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### 49 Cards in this Set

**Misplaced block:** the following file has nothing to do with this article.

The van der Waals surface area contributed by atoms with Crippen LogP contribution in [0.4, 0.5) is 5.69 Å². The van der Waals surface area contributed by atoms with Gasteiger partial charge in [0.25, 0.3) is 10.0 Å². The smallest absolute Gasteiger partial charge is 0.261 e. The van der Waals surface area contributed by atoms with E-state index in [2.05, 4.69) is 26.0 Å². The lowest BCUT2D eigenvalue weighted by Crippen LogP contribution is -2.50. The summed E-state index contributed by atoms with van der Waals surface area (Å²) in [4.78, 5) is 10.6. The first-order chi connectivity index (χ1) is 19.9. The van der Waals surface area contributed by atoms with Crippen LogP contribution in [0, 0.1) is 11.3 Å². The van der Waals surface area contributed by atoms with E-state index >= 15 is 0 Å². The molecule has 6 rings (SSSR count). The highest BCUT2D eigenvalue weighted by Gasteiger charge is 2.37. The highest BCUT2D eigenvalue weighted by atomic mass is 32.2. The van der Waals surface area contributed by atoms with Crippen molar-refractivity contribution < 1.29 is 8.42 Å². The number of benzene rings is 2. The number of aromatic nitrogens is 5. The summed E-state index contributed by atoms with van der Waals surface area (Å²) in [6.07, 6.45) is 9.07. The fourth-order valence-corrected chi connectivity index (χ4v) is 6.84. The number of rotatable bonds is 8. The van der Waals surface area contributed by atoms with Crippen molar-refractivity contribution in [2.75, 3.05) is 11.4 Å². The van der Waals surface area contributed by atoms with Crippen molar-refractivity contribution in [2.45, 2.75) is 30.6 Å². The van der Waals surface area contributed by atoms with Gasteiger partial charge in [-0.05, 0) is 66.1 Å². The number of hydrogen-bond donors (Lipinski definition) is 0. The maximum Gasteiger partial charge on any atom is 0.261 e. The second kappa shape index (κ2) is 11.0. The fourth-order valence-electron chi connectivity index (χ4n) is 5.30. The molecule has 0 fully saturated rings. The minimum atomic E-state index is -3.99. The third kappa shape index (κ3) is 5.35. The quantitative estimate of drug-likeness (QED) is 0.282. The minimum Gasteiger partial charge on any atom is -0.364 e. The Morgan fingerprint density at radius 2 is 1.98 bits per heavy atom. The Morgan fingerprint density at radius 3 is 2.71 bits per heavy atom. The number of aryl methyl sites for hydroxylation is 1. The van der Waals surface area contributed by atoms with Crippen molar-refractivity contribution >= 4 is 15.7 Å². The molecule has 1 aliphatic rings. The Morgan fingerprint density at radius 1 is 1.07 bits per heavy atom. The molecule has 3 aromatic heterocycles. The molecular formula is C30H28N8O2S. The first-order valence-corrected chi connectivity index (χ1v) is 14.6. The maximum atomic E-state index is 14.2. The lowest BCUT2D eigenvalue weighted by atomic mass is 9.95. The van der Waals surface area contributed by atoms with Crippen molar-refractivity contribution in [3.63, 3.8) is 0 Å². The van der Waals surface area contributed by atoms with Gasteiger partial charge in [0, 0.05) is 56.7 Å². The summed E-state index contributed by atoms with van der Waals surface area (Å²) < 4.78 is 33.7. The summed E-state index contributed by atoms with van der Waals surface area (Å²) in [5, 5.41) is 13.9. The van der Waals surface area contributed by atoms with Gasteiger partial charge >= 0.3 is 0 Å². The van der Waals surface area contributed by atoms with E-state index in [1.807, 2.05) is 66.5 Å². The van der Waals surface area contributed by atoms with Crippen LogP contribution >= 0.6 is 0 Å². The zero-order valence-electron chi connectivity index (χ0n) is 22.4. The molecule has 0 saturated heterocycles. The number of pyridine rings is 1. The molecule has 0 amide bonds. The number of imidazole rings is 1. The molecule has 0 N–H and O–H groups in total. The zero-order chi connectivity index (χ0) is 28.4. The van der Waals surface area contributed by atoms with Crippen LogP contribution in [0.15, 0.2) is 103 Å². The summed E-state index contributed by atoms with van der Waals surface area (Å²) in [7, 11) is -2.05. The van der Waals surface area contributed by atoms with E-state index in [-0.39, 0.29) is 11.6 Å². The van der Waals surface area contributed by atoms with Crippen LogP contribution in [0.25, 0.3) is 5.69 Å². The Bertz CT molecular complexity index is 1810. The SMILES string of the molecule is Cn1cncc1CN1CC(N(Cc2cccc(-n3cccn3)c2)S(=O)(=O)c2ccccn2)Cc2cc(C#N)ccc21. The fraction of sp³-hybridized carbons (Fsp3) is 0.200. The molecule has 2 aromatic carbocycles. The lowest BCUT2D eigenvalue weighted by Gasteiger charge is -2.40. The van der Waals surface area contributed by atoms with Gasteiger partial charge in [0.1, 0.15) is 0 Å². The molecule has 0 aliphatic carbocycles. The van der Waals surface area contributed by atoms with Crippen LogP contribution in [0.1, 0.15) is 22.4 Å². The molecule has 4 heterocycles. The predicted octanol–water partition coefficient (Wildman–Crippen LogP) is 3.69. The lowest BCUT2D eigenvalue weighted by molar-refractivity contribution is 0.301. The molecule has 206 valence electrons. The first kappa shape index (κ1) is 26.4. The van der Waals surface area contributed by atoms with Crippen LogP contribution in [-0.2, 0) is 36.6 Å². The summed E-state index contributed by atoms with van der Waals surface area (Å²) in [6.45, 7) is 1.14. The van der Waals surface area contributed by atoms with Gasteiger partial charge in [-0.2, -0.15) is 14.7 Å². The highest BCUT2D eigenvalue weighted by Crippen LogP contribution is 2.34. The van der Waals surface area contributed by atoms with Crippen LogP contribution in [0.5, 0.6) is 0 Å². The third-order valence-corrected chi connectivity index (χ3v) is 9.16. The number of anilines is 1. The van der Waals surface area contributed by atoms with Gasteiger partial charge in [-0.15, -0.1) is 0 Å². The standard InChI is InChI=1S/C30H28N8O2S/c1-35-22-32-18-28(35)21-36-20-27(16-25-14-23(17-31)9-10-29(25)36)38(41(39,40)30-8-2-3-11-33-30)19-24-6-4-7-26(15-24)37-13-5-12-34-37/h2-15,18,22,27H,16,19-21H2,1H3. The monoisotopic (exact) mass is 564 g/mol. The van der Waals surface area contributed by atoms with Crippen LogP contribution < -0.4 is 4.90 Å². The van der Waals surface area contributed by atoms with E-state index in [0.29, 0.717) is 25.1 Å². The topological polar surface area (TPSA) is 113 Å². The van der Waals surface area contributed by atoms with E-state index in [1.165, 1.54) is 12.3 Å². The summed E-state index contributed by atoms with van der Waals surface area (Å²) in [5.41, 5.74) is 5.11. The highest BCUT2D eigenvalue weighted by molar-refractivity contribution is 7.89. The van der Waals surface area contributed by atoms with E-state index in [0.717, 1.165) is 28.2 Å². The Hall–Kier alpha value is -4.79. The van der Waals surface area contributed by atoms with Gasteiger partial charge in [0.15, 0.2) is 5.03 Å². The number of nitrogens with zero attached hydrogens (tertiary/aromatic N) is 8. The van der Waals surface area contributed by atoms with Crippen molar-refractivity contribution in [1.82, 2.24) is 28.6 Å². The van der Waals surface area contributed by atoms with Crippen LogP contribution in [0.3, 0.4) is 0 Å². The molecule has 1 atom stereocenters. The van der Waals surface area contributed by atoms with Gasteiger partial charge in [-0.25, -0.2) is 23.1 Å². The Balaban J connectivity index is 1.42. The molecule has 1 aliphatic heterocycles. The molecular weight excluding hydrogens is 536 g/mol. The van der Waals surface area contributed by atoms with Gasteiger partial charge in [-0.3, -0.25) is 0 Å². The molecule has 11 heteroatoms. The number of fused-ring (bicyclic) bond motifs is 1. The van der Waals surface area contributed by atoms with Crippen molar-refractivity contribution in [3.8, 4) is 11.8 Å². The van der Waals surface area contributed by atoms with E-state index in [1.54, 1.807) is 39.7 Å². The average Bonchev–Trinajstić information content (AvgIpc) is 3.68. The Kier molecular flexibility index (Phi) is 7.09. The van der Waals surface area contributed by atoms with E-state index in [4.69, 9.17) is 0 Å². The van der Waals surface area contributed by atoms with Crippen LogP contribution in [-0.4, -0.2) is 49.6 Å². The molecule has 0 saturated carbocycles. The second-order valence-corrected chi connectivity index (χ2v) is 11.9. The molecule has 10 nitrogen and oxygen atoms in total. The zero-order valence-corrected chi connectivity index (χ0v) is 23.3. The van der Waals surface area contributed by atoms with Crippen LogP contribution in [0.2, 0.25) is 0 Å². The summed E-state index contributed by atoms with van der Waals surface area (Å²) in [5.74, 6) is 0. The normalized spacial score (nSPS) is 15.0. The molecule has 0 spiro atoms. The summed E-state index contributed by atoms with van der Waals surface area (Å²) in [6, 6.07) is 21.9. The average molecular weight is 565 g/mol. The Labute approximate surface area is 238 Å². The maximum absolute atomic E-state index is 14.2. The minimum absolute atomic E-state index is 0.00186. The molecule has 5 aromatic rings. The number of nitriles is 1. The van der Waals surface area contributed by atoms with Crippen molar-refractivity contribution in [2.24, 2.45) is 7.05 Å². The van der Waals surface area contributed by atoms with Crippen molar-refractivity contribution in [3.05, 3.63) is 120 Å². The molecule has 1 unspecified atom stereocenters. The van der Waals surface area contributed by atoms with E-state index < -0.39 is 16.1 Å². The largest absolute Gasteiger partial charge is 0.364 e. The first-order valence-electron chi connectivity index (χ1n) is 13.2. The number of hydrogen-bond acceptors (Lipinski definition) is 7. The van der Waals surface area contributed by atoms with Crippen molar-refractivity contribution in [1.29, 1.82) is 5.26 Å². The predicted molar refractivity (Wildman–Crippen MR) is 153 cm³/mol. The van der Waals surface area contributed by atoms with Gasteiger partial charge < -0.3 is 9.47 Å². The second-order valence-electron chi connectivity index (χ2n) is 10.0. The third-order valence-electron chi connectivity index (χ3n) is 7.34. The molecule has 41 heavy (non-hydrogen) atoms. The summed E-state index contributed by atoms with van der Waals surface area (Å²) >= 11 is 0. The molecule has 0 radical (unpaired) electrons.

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 Case-control study Design? measures? observational and retrospective compares a group of people with disease to a group without (asks, "what happened?") ODDS ratio (OR) Cohort study Design? Measures? observational and prospective compares a group with a given risk factor to a group w/o to assess whether the risk factor increases the likelihood of disease (asks, what will happen?) measure relative risk (RR) Meta-analysis pools data from several studies to come to an overall conclusion. Achieves greater statistical power and integrates results of similar studies. Highest echelon of clinical service Positive predictive value (PPV) Proportion of positive test results that are true positive. Probability that person actually has the disease given a positive test result. TP/ (TP + FP) Negative predictive value (NPV) proportion of negative test results that are true negative. Probability that person actually is disease free given a negative test result. TN / (FN + TN) Association b/t prevalence and disease duration? prevalence = incidence x disease duration an approximation Incidence? new cases in population over a given time period / total population at risk during that time people currently with the disease, or those previously positive for it, are not considered at risk. Odds ratio define. equation? Odds of having disease in exposed group divided by odds of having disease in unexposed group. Odds ratio = a/b / c/d Relative risk define. equation? relative probability of getting a disease in the exposed group compared to the unexposed group. RR = a/(a+b) / c/(c+d) Attributable risk define. equation? the difference in risk b/t exposed and unexposed groups. or the proportion of disease occurrences that are attributable to the exposure. attributable risk = [a/(a+b)] - [c/(c+d)] Absolute risk reduction define equation the reduction in risk associated with a tx compared to a placebo. ARR = (event rate in placebo) - (event rate in tx) number needed to tx? number needed to harm NNT = 1/ absolute risk reduction NNH = 1/attributable risk Loos of follow-up after the study. what kind of bias? selection bias Crossover studies define. used to? each subject acts as own control to reduce bias confounding bias occurs with 2 closely associated factors; the effect of 1 factor distort or confuses the effect of the other Pygmalion effect occurs when a researcher's belief in the efficacy of a tx changes the outcome of that tx. Hawthorne effect occurs when the group being studied changes its behavior owing to the knowledge of being studied. Positive skew Mean > Median > mode asymmetry with tail on right negative skew Mean < Median < mode asymmetry with tail on left type 1 error (alpha) stating that there is an effect or difference when none exists. "false-positive error" type II error (beta) stating that there IS NOT an effect or difference when one exists. "false-negative error" define Power (stats) how do you increase the power? 1 - beta probability of rejecting null hypothesis when it is in fact false, or the likelihood of finding a difference if one in fact exists. increase sample size -> increase power What does power depend on (3)? 1. total # of end points experienced by population 2. difference in compliance b/t tx goups 3. size of expected effect Define SEM how do you minimize SEM? standard error of the mean SEM = sd / square root of sample size (n) SEM < sd and SEM decreases as n increases define confidence interval mathematically. CI = range from [mean - Z(SEM)] to [mean + Z(SEM)] Z= 1.96 for 95% CI t-test checks difference b/t the means of 2 groups ANOVA checks difference b/t the means of 3 or more groups X^2 checks difference b/t 2 or more percentages or proportions of categorical outcomes Z-test used to compare 2 means but population variance are utilized in calculations List reportable infectious diseases. Hep, Hep, Hep, Hooray, the SSSMMART Chick is Gone. Hep A, B, C HIV Salmonella Shigella Syphilis Measles Mumps AIDS Rubella Tb Chickenpox Gonorrhea List and explain core ethical principles. 1. Autonomy: obligation to respect pts as individuals and to honor their preferences in medical care 2. Beneficence: physicians have a special ethical (fiduciary) duty to act in the pt's best interest. If pt can make an informed decision, ultimately the pt has the right to decide. 3. Nonmalficence: do no harm. However, if the benefits of an intervention outweigh the risks, a pt may make an informed decision to proceed (most surgeries) 4. Justice: to tx persons fairly List exceptions to informed consent. 1. pt lacks decision-making capacity or is legally incompetent 2. implied consent in an emergency 3. therapeutic privilege: withholding info when disclosure would severely harm the pt or undermine informed decision-making capacity 4. waiver List examples to confidentiality. 1. infectious diseases 2. The Tarasoff decision: law requiring physician to directly inform and protect potential victim from harm 3. child and/or elder abuse 4. impaired automobile drivers 5. suicidal/homicidal pts 4 requirements for negligence the 4 D's: 1. Duty 2. Dereliction: breached the duty 3. Damage: suffers harm 4. Direct: the breach of the duty was what caused the harm the burden of proof in a malpractice suit is more likely than not List situations where parental consent is not required for minors. emergency situations tx of STDs medical care during pregnancy management of drug addiction when you made a medical error, what should you do? always be truthful with pts. What should you when religion is mentioned? respect and recognize the belief system of the pt's religion regardless of your own belief only discuss religion when introduced by the pt. do no harm What should you do if pt does not want to know the result of a test? pts have the right to refuse knowledge of their own medical information and diagnosis. have a surrogate decision maker (even in competent pts) 5 measurements of Apgar score. when is it measured? Appearance Pulse Grimace Activity Respiration measure at 1 minute and 5 minutes Kubler-Ross grief stages Denial, Anger, Bargaining, Grieving, Acceptance stages do not necessarily occur in this order, and > 1 stage can be present at once What 2 thing do not decrease in the elderly? sexual interest does not decrease intelligence does not decrease Describe sleep stages 3, 4. deepest, non-REM sleep; sleepwalking; night terrors, bedwetting (slow-wave sleep) EEG wave: Delta (lowest frequency, highest amplitude) Describe the REM sleep. dreaming, loss of motor tone, possibly a memory processing fxn, erections, increased brain O2 use Beta wave on EEG (highest frequency, lowest amplitude); same waveform as awake state REM sleep. what NT reduces REM? What is the principal NT during REM sleep? what NT initiates sleep. NE reduces REM sleep Ach is the main NT during REM sleep 5HT predominance of raphe nucleus key to initiating sleep. What class of drug is used to reduce night terrors and sleep walking? why? Benzodiazepine shortens stage 4 sleep, which is involved in sleepwalking and night terrors What drug is used to tx enuresis during sleep? imipramine b/c it reduces stage 4 sleep. Narcolepsy Describe. tx? disordered regulation of sleep-wake cycles. May include hypnagogic (just before sleep) or hypnopompic (just before awakening) hallucinations. The pt's nocturnal and narcoleptic sleep episodes start off with REM sleep. tx: stimulants (amphetamines, modafinil) What is cataplexy? what is it associated with? loss of all muscle tone following a strong emotional stimulus. seen in some narcoleptic pts what area of the brain drives the Circadian rhythm? suprachiasmatic nucleus (SCN) of hypothalamus